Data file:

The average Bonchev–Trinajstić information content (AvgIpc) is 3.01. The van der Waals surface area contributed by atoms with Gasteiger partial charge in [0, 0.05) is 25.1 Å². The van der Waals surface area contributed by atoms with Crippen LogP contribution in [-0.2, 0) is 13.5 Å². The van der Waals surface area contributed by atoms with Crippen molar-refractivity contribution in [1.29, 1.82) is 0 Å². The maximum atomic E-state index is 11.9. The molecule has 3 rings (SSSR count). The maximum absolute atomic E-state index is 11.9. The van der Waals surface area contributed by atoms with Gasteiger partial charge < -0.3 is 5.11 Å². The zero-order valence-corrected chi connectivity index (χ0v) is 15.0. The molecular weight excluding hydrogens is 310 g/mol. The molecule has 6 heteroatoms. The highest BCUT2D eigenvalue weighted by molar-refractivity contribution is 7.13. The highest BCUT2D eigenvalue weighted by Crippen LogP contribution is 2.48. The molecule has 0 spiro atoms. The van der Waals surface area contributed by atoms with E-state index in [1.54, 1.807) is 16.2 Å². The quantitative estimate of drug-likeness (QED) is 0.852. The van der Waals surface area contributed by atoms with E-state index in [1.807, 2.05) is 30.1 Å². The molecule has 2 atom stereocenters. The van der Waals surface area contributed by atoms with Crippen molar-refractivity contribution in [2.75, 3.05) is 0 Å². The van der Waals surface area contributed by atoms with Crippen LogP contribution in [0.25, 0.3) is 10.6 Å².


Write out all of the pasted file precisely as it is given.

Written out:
The average Bonchev–Trinajstić information content (AvgIpc) is 3.01. The van der Waals surface area contributed by atoms with Gasteiger partial charge in [0, 0.05) is 25.1 Å². The van der Waals surface area contributed by atoms with Crippen LogP contribution in [-0.2, 0) is 13.5 Å². The van der Waals surface area contributed by atoms with Crippen molar-refractivity contribution in [1.29, 1.82) is 0 Å². The maximum atomic E-state index is 11.9. The molecule has 3 rings (SSSR count). The maximum absolute atomic E-state index is 11.9. The van der Waals surface area contributed by atoms with Gasteiger partial charge < -0.3 is 5.11 Å². The zero-order valence-corrected chi connectivity index (χ0v) is 15.0. The molecular weight excluding hydrogens is 310 g/mol. The molecule has 6 heteroatoms. The highest BCUT2D eigenvalue weighted by molar-refractivity contribution is 7.13. The highest BCUT2D eigenvalue weighted by Crippen LogP contribution is 2.48. The molecule has 0 spiro atoms. The van der Waals surface area contributed by atoms with E-state index in [1.54, 1.807) is 16.2 Å². The quantitative estimate of drug-likeness (QED) is 0.852. The van der Waals surface area contributed by atoms with E-state index in [1.807, 2.05) is 30.1 Å². The molecule has 2 atom stereocenters. The van der Waals surface area contributed by atoms with Crippen molar-refractivity contribution in [2.75, 3.05) is 0 Å². The van der Waals surface area contributed by atoms with Crippen LogP contribution in [0.25, 0.3) is 10.6 Å².